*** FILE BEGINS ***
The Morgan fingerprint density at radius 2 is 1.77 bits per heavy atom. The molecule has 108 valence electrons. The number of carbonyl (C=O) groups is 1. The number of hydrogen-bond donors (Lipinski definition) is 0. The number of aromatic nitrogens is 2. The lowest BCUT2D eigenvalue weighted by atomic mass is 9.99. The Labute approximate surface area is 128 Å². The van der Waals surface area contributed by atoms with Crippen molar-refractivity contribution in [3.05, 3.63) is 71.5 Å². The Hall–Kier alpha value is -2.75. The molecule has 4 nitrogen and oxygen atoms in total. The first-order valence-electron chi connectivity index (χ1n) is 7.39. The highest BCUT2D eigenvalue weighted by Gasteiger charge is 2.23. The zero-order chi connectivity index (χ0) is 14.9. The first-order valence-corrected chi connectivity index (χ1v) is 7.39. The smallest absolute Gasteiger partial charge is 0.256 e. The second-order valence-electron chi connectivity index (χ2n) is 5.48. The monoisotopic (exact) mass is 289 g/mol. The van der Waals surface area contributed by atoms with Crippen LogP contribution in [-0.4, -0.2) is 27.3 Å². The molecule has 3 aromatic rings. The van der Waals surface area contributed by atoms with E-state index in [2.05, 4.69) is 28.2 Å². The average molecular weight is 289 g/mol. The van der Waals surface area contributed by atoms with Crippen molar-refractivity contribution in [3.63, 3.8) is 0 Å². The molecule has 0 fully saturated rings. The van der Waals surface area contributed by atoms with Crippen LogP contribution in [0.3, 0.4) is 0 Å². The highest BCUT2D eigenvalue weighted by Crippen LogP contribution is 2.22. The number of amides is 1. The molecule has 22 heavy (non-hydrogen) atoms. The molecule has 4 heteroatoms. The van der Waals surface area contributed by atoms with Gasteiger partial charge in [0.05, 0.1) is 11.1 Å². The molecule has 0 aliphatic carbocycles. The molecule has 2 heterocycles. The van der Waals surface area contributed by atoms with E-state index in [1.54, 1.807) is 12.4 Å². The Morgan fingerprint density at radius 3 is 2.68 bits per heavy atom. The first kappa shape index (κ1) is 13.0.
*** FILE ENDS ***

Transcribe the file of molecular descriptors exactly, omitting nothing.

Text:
The Morgan fingerprint density at radius 2 is 1.77 bits per heavy atom. The molecule has 108 valence electrons. The number of carbonyl (C=O) groups is 1. The number of hydrogen-bond donors (Lipinski definition) is 0. The number of aromatic nitrogens is 2. The lowest BCUT2D eigenvalue weighted by atomic mass is 9.99. The Labute approximate surface area is 128 Å². The van der Waals surface area contributed by atoms with Crippen molar-refractivity contribution in [3.05, 3.63) is 71.5 Å². The Hall–Kier alpha value is -2.75. The molecule has 4 nitrogen and oxygen atoms in total. The first-order valence-electron chi connectivity index (χ1n) is 7.39. The highest BCUT2D eigenvalue weighted by Gasteiger charge is 2.23. The zero-order chi connectivity index (χ0) is 14.9. The first-order valence-corrected chi connectivity index (χ1v) is 7.39. The smallest absolute Gasteiger partial charge is 0.256 e. The second-order valence-electron chi connectivity index (χ2n) is 5.48. The monoisotopic (exact) mass is 289 g/mol. The van der Waals surface area contributed by atoms with Crippen LogP contribution in [-0.4, -0.2) is 27.3 Å². The molecule has 3 aromatic rings. The van der Waals surface area contributed by atoms with E-state index in [2.05, 4.69) is 28.2 Å². The average molecular weight is 289 g/mol. The van der Waals surface area contributed by atoms with Crippen molar-refractivity contribution in [3.63, 3.8) is 0 Å². The molecule has 0 fully saturated rings. The van der Waals surface area contributed by atoms with Crippen LogP contribution in [0.3, 0.4) is 0 Å². The highest BCUT2D eigenvalue weighted by Crippen LogP contribution is 2.22. The number of amides is 1. The molecule has 22 heavy (non-hydrogen) atoms. The molecule has 4 heteroatoms. The van der Waals surface area contributed by atoms with Gasteiger partial charge in [0.05, 0.1) is 11.1 Å². The molecule has 0 aliphatic carbocycles. The molecule has 2 heterocycles. The van der Waals surface area contributed by atoms with E-state index in [1.54, 1.807) is 12.4 Å². The Morgan fingerprint density at radius 3 is 2.68 bits per heavy atom. The first kappa shape index (κ1) is 13.0.